A Negligible Tribute

June 12, 2011
By Yokel SILVER, Pleasanton, California
Yokel SILVER, Pleasanton, California
7 articles 0 photos 1 comment

Favorite Quote:
The problem with reality is that there is no background music.

I never met him. And one day, poof! Gone? I find that unfair. Life’s unfair.
I deciphered long ago that school is no safe haven. More like a dark alleyway where there are pairs of glowing eyes that peer down at you from no height man could ever reach but still visible, gleaming. At least that’s how I felt. However when you get into all that grime in the corners, you’re just the same as the rest of them—no different. I heard he was special. That’s why no one knew him till that day.

I never saw him. What I caught from those twisted sadists, hypocrites, and power-hungry banshees who passed me every day was little. He wore long sleeves and baggy jeans, a hat and a grimace. The third finger was a given. No one talked about his eyes though, because I bet they were pools of darkness, something you never wanted to awaken but keep it at a musty bubbling brewing inside of him.

I never heard him. We studied several famous Americans over the course of our tedious gloom-days, including Washington and Lincoln, but I’ve always wanted to hear their voices. Was Washington’s voice deep and guttural like thick molasses, or high and valiant like an eagle? With all of Abraham’s good ol’ speeches, I’d like to imagine what the tall man sounded like. And his gait? Gestures? Habits? I’d like to know what his were, too. Whenever I attempt to visualize any quirks about him, all I get is screechy feedback, or the slimy backwash after a storm in a black sea.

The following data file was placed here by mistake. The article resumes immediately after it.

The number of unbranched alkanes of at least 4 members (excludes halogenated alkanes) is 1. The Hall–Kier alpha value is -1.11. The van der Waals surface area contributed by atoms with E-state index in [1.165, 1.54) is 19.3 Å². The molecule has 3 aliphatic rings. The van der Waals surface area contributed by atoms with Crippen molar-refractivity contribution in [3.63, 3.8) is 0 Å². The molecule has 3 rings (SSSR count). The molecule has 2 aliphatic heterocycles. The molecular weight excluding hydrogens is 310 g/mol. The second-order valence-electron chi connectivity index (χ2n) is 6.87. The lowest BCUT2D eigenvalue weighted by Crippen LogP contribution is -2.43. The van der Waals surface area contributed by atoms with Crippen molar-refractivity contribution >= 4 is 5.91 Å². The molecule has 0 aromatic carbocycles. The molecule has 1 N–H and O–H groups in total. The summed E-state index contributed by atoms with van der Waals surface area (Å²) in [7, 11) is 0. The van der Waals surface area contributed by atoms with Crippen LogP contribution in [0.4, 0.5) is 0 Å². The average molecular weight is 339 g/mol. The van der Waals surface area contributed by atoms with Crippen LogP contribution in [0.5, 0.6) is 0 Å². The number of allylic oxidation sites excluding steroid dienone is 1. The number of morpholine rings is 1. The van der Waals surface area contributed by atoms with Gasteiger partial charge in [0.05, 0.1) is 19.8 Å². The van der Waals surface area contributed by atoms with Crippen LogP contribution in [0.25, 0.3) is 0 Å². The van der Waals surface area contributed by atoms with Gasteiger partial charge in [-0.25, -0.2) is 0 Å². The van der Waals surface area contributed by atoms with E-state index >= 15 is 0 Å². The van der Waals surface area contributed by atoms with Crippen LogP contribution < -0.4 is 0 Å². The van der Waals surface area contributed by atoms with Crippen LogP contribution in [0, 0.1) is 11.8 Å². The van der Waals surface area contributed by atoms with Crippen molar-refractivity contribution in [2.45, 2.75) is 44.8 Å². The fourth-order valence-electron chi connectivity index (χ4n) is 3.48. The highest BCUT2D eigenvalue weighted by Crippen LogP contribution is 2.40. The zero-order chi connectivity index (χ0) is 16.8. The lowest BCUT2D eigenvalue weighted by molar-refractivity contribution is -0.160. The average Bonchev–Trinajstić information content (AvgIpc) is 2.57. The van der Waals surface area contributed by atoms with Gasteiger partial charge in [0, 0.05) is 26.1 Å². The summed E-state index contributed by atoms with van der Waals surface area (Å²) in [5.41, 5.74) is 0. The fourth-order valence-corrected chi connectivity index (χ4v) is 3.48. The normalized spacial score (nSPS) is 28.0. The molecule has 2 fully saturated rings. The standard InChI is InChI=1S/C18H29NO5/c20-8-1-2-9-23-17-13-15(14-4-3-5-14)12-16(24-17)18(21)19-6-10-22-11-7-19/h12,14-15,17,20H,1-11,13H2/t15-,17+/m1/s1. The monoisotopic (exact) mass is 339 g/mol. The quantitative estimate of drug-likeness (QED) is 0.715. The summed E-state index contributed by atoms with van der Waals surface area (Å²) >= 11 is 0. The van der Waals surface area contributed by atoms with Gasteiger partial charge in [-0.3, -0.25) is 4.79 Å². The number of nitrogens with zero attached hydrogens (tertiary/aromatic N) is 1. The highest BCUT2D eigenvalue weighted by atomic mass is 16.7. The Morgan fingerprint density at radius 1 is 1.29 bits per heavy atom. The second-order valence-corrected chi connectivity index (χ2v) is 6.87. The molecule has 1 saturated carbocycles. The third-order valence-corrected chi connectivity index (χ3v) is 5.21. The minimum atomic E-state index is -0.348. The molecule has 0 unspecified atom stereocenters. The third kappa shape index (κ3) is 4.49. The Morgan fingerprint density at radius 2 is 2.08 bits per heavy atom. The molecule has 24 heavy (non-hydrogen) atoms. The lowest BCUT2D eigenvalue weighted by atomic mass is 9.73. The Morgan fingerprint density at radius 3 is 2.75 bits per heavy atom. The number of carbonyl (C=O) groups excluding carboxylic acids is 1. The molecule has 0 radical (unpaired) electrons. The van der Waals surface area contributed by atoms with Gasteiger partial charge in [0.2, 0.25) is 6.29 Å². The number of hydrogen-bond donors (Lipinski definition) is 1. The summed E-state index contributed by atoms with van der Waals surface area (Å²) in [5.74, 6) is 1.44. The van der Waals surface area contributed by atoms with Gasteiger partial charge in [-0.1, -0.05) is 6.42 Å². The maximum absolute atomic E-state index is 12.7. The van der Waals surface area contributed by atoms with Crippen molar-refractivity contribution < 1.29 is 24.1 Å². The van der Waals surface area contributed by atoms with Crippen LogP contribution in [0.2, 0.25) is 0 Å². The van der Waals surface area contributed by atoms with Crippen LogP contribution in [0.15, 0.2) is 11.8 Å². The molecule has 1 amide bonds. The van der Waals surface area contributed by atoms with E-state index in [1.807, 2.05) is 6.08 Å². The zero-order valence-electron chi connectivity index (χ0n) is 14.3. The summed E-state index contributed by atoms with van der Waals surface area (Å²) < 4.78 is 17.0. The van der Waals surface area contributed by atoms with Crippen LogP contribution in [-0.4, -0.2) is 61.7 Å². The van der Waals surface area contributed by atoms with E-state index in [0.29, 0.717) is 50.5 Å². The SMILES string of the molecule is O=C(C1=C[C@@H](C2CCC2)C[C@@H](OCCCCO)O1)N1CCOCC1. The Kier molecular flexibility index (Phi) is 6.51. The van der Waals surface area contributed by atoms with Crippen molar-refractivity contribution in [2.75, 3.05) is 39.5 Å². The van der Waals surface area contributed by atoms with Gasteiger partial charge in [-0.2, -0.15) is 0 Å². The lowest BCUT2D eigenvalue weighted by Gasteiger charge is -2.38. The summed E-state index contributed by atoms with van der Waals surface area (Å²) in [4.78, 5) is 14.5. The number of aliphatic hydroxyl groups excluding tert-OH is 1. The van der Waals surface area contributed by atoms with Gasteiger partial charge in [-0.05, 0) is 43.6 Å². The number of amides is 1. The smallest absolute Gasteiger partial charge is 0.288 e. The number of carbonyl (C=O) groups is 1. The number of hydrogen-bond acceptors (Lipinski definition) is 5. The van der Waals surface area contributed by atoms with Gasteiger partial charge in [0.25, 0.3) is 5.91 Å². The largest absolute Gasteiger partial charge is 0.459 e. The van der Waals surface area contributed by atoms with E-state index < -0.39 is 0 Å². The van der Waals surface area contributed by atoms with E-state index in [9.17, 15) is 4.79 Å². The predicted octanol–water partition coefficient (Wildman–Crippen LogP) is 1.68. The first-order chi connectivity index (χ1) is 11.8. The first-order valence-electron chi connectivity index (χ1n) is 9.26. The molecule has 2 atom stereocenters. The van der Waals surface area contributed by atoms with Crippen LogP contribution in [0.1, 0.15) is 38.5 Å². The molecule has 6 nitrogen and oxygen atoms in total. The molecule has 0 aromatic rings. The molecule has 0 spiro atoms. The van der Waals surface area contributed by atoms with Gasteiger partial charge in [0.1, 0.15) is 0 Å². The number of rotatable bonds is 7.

I never knew. What pain the poor child was going through while I immersed myself into the blindness of it all. What fools we were. The authorities and administration who call themselves welcoming counselors. The students who can spit and smirk but never smile. Absolute idiots. If I had known him, I would’ve grabbed his scrawny arm as he winced with pain, shoving up his sleeve only to find scars and bruises. I would’ve cried for him since he thinks it’s “not cool,” brainwashed by those guile-filled creatures who spitefully told him what to do and what to not. Then they laugh. Because they know he’ll never be like them. Because they know when he goes home, he won’t have anyone to lean on; no arms to accept embrace while they do. I would’ve been the one to take the demon bottle from his father’s generous, violent hand and to silence the wailing mother. I would’ve brought him a coat whenever he was forced to sit out on the curb, people staring their eyeballs out. Peering at him scornfully. Is that why they’re called peers? They influenced him into a recourse he never should’ve taken. Down he went the slippery slope until he took a gun to his head and ended it there, wasted and indifferent, thinking he would go to the safe haven now. I would’ve made a sanctuary where he could escape all the torture and pectators. I would’ve no matter what. But…but…I never knew him.

The author's comments:
"He," as I do not wish to say his name, is a veritable person, and I hope he has gone on to a better world now.

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